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Quadra Island Aerial View of Rebecca Spit. Credit: Philip Stone
Quadra Island Aerial View of Rebecca Spit. Credit: Philip Stone

Quadra Island

The short ferry ride across Discovery Passage from downtown Campbell River to Quadra Island is all it takes. Passengers disembark to an idyllic island playground of beaches, lakes, and parks intermingled with luxury lodges, native culture, artisan studios, and other interesting places that support the island’s perfect balance between trendy and traditional.

Spanish and English explorers sailed through the region in the late 1700’s while trying to thread the maze of islands and dangerous currents and channels that guarded the north end of Georgia Strait. Many thought one of these waterways would lead to the fabled Northwest Passage and a quick route from the Pacific to the Atlantic Ocean. They met and traded with the local Salish and Kwagiulth First Nations, some of whose ancestors live at Cape Mudge on southern Quadra Island.

Today, visitors can experience native artistry and traditions of the Kwa’Kwa’Ka’ Wa’Kw people at the Nuyumbalees Cultural Centre in the Village of Cape Mudge. A collection of old totem poles inspire many of the modern artists whose work is featured.

Connected by trail to the Village of Cape Mudge is the Cape Mudge Lighthouse. This historical gem is located just below the below the bluffs visited by Captain Vancouver in 1792. Petroglyphs from centuries ago can be found at extremely low tide just south of the lighthouse.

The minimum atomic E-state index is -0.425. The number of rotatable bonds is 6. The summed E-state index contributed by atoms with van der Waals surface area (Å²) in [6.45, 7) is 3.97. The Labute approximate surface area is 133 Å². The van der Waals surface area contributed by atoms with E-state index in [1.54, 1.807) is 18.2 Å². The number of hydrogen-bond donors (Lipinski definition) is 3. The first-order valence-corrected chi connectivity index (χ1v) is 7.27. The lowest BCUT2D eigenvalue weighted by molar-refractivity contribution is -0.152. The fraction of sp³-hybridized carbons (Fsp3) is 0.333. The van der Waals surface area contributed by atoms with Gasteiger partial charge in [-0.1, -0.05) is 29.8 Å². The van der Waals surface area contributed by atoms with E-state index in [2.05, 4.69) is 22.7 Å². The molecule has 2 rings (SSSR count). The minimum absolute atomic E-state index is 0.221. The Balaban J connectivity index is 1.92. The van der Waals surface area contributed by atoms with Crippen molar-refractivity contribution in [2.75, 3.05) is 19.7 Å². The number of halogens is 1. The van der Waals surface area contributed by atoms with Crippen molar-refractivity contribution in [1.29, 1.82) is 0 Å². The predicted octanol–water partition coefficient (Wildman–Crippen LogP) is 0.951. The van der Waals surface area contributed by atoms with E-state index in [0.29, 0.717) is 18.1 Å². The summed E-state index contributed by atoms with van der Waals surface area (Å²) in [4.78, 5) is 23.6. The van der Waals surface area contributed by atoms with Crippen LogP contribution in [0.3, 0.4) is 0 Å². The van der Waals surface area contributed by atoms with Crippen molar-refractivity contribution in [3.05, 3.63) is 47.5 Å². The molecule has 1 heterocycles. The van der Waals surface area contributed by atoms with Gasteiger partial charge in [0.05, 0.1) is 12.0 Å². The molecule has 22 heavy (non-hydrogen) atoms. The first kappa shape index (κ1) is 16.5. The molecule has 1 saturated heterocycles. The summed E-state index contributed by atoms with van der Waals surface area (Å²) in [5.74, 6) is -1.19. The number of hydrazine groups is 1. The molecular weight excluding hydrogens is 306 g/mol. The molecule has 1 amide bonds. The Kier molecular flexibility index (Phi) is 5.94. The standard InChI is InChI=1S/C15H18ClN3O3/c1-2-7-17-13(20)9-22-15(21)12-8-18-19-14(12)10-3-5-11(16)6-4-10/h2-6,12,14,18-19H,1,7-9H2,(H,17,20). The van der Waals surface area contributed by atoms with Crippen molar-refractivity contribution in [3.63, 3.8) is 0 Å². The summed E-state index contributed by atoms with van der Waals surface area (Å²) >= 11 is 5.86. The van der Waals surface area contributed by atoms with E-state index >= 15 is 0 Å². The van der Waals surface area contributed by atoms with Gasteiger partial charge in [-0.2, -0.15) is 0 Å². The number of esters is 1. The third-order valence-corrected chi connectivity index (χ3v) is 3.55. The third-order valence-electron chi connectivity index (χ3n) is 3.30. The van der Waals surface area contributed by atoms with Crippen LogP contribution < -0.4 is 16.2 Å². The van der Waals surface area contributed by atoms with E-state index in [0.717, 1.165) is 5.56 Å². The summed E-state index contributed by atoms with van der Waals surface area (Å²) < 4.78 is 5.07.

With its rich forests, varied terrain, and abundant wildlife, Quadra is a magnet for outdoor recreation enthusiasts looking for a mix of unique experiences in a concentrated region. Kayakers and canoeists can choose from a vast network of lakes and river systems, mountain bikers and hikers will delight at the array of trails.

One of the best known of Quadra’s many beaches is Rebecca Spit Provincial Park near Heriot Bay. The sheltered bay is a picturesque anchorage for yachts exploring the Discovery Islands and Desolation Sound. The rich waters that surround Quadra are fed by large tidal exchanges and nourish abundant marine life. That makes for great fishing and excellent diving; considered one of the top dive locations in the world by the Jacques Cousteau Society, there’s even an artificial reef, the HMCS Columbia, just waiting to be explored.

Quadra Island is home to many well-known contemporary artists, writers, potters and other artisans, as well as growing community of Healing Arts practitioners. Visitors can get up-close and personal with the artists by taking a self-guided studio tour.

Quathiaski Cove and Heriot Bay, the main population centres, are postcard-perfect and round out the island’s offerings with all of their modern amenities of stores, galleries, banking, gas, gift shops, cafes and restaurants.

With all of the splendorous vistas, laid back but sophisticated lifestyle, immensely artistic culture, and combination of privacy and community, it is no wonder that Quadra Island is a sanctuary for everyone, including the rich and famous. You never know who you’ll see. 

Quadra Island
Quadra Island & Discovery Passage

Cortes Island

Take another ferry off the far side of Quadra, and you’ve reached the centre of an alternate universe: Desolation Sound and some of the best sailing, kayaking, and marine adventure on the planet, sunny beaches right out of Mexico, and a welcoming community of artisans and independent islanders.